How to Keep People from Lying

Keeping people from lying is quite simple reports the Business Insider .

I’m sure many of you know the process of filling out an auto loan or tax document and at the end there’s always a statement that you have to sign affirming that ‘the facts you presented are true and correct to the best of your knowledge’, right?

Well, recent experiments have shown that people who sign after they fill out their information are more likely to lie about the information requested than people who sign that statement of honesty before they fill out their information.

The Universities of Harvard, Duke and Toronto researchers wrote:

…simply moving the signature line from the end to the beginning of a form will bring one’s moral standards into focus, right before it is most needed…by the time individuals have filled out the form, they have already engaged in various mental tricks and justifications that allow them to maintain a positive self-image.

Does promising something before you do it actually promote honesty and truthfulness?

5 responses to “How to Keep People from Lying”

  1. Mike says:

    Seems like an application of Cialdini’s “commitment and consistency”.

    When you get someone to make a commitment (promising to be honest) they are more likely to behave in a manner consistent with that commitment (being honest when filling out the form). Cialdini identified several factors that enhance the strength of the commitment (e.g. making the commitment written, public, effortful, etc.)

    Making a promise first is making a commitment, making a promise last is answering a question. 🙂

  2. Russ Conte says:

    I interview and hire people for a living, and that involves a lot of deception detection. One way I get people to be honest with me is to thank them very early in the interview when they are honest with me. Even if it’s something extremely minor (which is always is – such as a missing phone number on an application). I’ll then say something like, “I really appreciate honest people, it’s good to know you are one, too!”. I’m setting up the expectation that the applicant is going to be honest because that’s who they are – that’s their character. If they decide to lie later on in the interview, that can create tension – and I believe it has. More often than not, though, people find it refreshing that they can be totally honest with an interviewer and it’s not a bad thing. That – as much as anything else – is what makes for an open and revealing interview. The goal is to find the best candidate for the job, and this is a tiny part of how I do it.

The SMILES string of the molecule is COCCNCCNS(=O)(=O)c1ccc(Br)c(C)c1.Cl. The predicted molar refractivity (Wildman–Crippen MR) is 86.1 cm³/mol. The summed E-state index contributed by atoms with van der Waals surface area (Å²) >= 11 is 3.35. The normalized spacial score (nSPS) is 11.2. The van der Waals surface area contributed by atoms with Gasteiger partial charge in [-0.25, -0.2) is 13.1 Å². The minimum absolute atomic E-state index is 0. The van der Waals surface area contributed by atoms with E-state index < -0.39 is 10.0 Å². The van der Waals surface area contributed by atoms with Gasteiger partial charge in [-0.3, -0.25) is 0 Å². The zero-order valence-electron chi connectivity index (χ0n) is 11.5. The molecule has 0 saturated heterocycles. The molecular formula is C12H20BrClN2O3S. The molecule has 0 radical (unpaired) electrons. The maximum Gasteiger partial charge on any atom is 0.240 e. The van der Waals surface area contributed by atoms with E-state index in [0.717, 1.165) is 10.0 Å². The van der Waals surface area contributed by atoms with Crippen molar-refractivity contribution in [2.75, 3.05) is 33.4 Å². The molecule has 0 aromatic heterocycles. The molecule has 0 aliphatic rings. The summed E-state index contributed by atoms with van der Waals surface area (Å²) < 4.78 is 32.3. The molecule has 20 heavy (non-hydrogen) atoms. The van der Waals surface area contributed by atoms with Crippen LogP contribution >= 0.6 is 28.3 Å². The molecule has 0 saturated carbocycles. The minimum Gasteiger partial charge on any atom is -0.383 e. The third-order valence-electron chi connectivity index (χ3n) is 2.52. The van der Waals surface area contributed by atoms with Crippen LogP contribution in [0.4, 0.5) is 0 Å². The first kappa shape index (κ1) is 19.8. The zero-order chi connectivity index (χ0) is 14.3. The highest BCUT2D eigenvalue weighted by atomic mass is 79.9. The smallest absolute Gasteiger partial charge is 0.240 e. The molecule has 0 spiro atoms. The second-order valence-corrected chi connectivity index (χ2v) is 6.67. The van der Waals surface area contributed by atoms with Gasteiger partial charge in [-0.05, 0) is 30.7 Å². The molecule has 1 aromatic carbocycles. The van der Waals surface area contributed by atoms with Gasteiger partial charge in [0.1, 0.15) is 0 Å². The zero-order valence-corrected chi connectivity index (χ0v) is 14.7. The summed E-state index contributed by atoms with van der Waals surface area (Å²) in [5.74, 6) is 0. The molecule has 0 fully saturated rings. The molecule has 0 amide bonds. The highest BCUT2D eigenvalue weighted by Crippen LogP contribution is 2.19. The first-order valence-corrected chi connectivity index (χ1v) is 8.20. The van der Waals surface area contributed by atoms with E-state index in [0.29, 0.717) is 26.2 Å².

As far as the blog post, I don’t see the effect of someone signing their name at the start or end of an application having much impact, I’d need to see a lot more evidence before I’d be persuaded. I remember in 3rd grade we always had to sign our names in the upper right hand corner. But there were a lot of deceptive kids in that class 🙂

    Russ Conte

  3. Stu Dunn says:

    Be interesting to read the actual results section of the study, just how significant a difference the location of the signiture is. Very interesting – thanks for sharing.

  4. Mike – I think your last comment is very pertinent and objective.

    Russ – Positive reinforcement is always a good Idea and like you mention it is not just for kids it works well on adults too.

    I think this study focuses on the average person who has not decided to lie or be
    entirely honest beforehand.

    Another question to ask ourselves is: If a person already has an intent to lie then would singing a document promising to be honest beforehand effect their preconceived decision to lie?

    Its always good to hear from our readers. Thank you

  5. Thanks to everyone for their great comments!

    If any of you are interested in reading more about these experiments, here is the original paper from the Harvard Business School:

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